Owen O’Connolly, the informant on this occasion, was one of those ruffling squires or henchmen, who accompanied gentlemen of fortune in that age, to take part in their quarrels, and carry their confidential messages. That he was not an ordinary domestic servant, we may learn from the fact of his carrying a sword, after the custom of the class to which we have assigned him. At this period he was in the service of Sir John Clotworthy, one of the most violent of the Puritan Undertakers, and had conformed to the established religion. Through what recklessness, or ignorance of his true character, he came to be invited by Colonel Hugh McMahon to his lodgings, and there, on the evening of the 22nd, entrusted with a knowledge of next day’s plans, we have now no means of deciding. O’Connolly’s information, as tendered to the Justices, states that on hearing of the proposed attack on the Castle, he pretended an occasion to withdraw, leaving his sword in McMahon’s room to avoid suspicion, and that after jumping over fences and palings, he made his way from the north side of the city to Sir William Parsons at the Castle. Parsons at first discredited the tale, which O’Connolly (who was in liquor) told in a confused and rambling manner, but he finally decided to consult his colleague, Borlase, by whom some of the Council were summoned, the witness’s deposition taken down, orders issued to double the guard, and officers despatched, who arrested McMahon at his lodgings. When McMahon came to be examined before the Council, it was already the morning of the 23rd; he boldly avowed his own part in the plot, and declared that what was that day to be done was now beyond the power of man to prevent. He was committed close prisoner to the Castle where he had hoped to command, and search was made for the other leaders in town. Maguire was captured the next morning, and shared McMahon’s captivity; but O’Moore, Plunkett, and Byrne succeeded in escaping out of the city. O’Connolly was amply rewarded in lands and money; and we hear of him once afterwards, with the title of Colonel, in the Parliamentary army.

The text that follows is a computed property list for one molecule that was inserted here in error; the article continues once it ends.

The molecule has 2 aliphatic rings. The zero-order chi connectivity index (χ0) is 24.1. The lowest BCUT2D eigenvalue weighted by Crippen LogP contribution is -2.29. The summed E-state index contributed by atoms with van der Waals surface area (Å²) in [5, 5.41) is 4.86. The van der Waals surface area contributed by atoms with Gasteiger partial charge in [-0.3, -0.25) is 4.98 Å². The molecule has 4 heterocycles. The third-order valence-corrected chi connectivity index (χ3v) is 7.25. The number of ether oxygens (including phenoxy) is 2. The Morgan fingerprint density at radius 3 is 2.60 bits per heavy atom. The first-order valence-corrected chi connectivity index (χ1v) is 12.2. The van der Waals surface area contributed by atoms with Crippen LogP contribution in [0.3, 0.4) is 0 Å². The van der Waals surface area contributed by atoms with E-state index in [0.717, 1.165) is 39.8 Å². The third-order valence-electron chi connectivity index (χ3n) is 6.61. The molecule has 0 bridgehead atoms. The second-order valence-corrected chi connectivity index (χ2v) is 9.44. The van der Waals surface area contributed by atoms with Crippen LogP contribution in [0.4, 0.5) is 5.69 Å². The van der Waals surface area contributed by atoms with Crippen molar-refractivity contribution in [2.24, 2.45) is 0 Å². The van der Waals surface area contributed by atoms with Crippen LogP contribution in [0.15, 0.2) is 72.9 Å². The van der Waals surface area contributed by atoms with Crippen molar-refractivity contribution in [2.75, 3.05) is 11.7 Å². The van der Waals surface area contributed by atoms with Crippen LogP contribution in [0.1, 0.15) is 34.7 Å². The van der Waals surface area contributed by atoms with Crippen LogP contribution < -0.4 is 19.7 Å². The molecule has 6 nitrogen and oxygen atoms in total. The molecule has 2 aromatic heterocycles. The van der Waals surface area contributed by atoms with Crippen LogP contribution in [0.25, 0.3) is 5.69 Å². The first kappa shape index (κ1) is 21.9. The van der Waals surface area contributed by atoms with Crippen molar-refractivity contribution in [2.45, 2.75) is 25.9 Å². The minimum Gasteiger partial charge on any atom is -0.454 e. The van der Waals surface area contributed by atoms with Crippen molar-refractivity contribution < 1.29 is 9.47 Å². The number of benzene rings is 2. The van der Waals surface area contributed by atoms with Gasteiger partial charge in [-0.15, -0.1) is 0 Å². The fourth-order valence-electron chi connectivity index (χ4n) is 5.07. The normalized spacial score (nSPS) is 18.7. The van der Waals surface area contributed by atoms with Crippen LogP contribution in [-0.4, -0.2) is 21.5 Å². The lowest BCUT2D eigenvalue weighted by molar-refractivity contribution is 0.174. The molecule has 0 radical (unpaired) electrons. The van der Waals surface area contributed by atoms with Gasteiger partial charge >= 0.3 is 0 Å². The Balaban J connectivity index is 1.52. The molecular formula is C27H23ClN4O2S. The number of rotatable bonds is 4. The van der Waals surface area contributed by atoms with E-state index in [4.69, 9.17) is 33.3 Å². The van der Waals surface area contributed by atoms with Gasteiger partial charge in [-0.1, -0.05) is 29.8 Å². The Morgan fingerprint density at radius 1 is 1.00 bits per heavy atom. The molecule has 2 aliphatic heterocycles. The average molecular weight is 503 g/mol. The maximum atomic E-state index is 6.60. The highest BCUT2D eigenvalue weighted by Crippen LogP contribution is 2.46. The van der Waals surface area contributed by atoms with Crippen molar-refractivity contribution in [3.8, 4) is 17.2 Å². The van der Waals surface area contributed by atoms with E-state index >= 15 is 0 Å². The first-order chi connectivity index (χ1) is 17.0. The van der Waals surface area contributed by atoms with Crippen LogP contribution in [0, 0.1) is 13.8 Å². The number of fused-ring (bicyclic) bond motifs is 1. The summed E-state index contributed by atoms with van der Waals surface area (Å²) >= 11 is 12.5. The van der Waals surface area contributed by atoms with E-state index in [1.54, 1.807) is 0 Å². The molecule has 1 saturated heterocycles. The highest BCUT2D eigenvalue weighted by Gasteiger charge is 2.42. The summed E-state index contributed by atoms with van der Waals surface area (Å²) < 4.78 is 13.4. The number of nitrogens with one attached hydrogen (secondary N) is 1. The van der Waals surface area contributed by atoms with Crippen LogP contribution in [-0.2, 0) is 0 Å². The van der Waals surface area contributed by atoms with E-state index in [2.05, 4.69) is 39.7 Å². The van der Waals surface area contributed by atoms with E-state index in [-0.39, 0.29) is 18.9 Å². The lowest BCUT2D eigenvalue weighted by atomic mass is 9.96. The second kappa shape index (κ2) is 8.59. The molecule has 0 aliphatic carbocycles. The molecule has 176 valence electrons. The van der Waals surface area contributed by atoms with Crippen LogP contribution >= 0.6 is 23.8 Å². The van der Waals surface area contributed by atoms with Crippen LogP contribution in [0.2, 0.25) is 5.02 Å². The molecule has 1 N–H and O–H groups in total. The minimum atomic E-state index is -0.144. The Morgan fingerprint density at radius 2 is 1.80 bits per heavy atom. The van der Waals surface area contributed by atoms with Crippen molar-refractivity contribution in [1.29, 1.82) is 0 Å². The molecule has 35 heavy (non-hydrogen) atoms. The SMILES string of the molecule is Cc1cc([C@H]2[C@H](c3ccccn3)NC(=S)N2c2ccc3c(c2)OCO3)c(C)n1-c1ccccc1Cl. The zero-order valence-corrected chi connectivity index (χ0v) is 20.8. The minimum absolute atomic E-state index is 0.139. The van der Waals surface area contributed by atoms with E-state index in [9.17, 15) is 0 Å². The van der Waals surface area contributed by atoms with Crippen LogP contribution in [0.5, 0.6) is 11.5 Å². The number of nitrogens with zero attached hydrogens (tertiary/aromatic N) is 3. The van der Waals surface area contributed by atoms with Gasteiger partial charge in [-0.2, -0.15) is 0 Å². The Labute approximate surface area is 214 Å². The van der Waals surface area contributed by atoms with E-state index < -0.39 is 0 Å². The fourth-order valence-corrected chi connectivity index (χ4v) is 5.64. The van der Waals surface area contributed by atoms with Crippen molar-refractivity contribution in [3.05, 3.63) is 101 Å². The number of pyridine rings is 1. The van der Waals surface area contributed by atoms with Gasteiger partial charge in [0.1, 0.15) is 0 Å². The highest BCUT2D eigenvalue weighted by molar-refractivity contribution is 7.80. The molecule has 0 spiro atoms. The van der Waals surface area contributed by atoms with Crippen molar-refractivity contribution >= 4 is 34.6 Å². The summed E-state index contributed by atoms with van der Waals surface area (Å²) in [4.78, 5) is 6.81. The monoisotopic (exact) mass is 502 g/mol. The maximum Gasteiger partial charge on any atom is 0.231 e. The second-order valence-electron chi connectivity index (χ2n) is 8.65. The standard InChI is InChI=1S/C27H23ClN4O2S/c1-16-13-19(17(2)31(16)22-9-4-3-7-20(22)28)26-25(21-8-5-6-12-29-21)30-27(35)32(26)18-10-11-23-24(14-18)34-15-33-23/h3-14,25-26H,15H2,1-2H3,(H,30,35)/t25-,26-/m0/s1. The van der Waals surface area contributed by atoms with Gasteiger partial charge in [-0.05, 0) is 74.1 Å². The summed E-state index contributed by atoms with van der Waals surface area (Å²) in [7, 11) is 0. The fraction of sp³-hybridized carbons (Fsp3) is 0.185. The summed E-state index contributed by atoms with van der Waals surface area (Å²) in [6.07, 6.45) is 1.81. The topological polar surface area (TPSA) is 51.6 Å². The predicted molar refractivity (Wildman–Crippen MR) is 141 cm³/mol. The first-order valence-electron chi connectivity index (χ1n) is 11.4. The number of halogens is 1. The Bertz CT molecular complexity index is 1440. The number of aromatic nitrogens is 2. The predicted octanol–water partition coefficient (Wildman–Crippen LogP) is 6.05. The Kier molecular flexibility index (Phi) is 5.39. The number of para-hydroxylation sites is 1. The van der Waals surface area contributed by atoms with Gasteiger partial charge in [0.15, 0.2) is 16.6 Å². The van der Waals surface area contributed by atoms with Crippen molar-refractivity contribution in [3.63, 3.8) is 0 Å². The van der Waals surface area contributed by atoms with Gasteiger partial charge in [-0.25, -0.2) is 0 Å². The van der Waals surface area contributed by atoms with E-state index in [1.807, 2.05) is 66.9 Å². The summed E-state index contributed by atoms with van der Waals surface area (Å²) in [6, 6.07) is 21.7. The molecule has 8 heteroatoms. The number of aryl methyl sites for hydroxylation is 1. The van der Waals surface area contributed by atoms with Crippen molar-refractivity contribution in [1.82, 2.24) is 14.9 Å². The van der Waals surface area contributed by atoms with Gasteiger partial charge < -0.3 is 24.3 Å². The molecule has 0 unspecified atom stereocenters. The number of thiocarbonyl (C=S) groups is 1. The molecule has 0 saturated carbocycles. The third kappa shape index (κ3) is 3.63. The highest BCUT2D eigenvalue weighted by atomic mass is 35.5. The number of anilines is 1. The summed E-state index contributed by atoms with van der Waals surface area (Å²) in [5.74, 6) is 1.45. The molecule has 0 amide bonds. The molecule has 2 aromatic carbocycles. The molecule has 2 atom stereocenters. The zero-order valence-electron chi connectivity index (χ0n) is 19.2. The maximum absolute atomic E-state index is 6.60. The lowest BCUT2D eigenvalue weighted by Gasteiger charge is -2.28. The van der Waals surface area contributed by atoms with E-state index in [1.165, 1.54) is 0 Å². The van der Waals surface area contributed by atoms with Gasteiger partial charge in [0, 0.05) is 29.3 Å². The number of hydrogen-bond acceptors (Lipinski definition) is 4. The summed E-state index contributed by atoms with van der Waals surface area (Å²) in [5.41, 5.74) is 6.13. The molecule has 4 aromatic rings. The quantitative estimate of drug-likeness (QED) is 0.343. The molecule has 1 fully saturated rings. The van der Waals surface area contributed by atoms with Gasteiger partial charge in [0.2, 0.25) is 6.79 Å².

As McMahon had declared to the Justices, the rising was now beyond the power of man to prevent. In Ulster, by stratagem, surprise, or force, the forts of Charlemont and Mountjoy, and the town of Dungannon, were seized on the night of the 22nd by Sir Phelim O’Neil or his lieutenants; on the next day Sir Conor Magennis took the town of Newry, the McMahons possessed themselves of Carrickmacross and Castleblaney, the O’Hanlons Tandragee, while Philip O’Reilly and Roger Maguire razed Cavan and Fermanagh. A proclamation of the northern leaders appeared the same day, dated from Dungannon, setting forth their “true intent and meaning” to be, not hostility to his Majesty the King, “nor to any of his subjects, neither English nor Scotch; but only for the defence and liberty of ourselves and the Irish natives of this kingdom.” A more elaborate manifesto appeared shortly afterwards from the pen of Rory O’Moore, in which the oppressions of the Catholics for conscience’ sake were detailed, the King’s intended “graces” acknowledged, and their frustration by the malice of the Puritan party exhibited: it also endeavoured to show that a common danger threatened the Protestants of the Episcopal Church with Roman Catholics, and asserted in the strongest terms the devotion of the Catholics to the Crown. In the same politic and tolerant spirit, Sir Conor Magennis wrote from Newry on the 25th to the officers commanding at Down. “We are,” he wrote, “for our lives and liberties. We desire no blood to be shed, but if you mean to shed our blood, be sure we shall be as ready as you for that purpose.” This threat of retaliation, so customary in all wars, was made on the third day of the rising, and refers wholly to future contingencies; the monstrous fictions which were afterwards circulated of a wholesale massacre committed on the 23rd were not as yet invented, nor does any public document or private letter, written in Ireland in the last week of October, or during the first days of November, so much as allude to those tales of blood and horror, afterwards so industriously circulated, and so greedily swallowed.